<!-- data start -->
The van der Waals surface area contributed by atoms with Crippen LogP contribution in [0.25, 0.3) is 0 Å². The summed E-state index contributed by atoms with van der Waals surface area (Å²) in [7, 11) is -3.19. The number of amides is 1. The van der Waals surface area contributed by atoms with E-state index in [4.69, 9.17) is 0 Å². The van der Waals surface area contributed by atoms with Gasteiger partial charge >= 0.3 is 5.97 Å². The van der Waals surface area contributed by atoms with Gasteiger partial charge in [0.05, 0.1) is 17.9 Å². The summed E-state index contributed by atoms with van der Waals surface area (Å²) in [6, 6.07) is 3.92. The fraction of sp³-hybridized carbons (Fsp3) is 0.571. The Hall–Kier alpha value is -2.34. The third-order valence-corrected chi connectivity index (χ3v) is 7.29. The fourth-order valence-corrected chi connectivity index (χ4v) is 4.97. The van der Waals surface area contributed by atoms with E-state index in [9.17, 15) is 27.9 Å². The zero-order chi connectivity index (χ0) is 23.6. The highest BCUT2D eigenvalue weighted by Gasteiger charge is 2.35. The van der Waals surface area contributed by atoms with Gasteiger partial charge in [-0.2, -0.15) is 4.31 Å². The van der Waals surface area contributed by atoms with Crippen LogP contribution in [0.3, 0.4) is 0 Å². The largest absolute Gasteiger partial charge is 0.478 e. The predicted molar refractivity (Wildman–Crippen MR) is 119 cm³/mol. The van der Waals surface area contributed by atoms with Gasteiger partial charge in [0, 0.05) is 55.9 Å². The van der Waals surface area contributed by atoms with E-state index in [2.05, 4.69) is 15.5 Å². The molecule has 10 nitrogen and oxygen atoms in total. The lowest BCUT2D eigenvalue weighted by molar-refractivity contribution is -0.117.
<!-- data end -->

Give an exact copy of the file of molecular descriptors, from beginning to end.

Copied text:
The van der Waals surface area contributed by atoms with Crippen LogP contribution in [0.25, 0.3) is 0 Å². The summed E-state index contributed by atoms with van der Waals surface area (Å²) in [7, 11) is -3.19. The number of amides is 1. The van der Waals surface area contributed by atoms with E-state index in [4.69, 9.17) is 0 Å². The van der Waals surface area contributed by atoms with Gasteiger partial charge >= 0.3 is 5.97 Å². The van der Waals surface area contributed by atoms with Gasteiger partial charge in [0.05, 0.1) is 17.9 Å². The summed E-state index contributed by atoms with van der Waals surface area (Å²) in [6, 6.07) is 3.92. The fraction of sp³-hybridized carbons (Fsp3) is 0.571. The Hall–Kier alpha value is -2.34. The third-order valence-corrected chi connectivity index (χ3v) is 7.29. The fourth-order valence-corrected chi connectivity index (χ4v) is 4.97. The van der Waals surface area contributed by atoms with E-state index in [9.17, 15) is 27.9 Å². The zero-order chi connectivity index (χ0) is 23.6. The highest BCUT2D eigenvalue weighted by Gasteiger charge is 2.35. The van der Waals surface area contributed by atoms with Gasteiger partial charge in [-0.2, -0.15) is 4.31 Å². The van der Waals surface area contributed by atoms with Crippen LogP contribution in [0.3, 0.4) is 0 Å². The largest absolute Gasteiger partial charge is 0.478 e. The predicted molar refractivity (Wildman–Crippen MR) is 119 cm³/mol. The van der Waals surface area contributed by atoms with Gasteiger partial charge in [0, 0.05) is 55.9 Å². The van der Waals surface area contributed by atoms with E-state index in [2.05, 4.69) is 15.5 Å². The molecule has 10 nitrogen and oxygen atoms in total. The lowest BCUT2D eigenvalue weighted by molar-refractivity contribution is -0.117.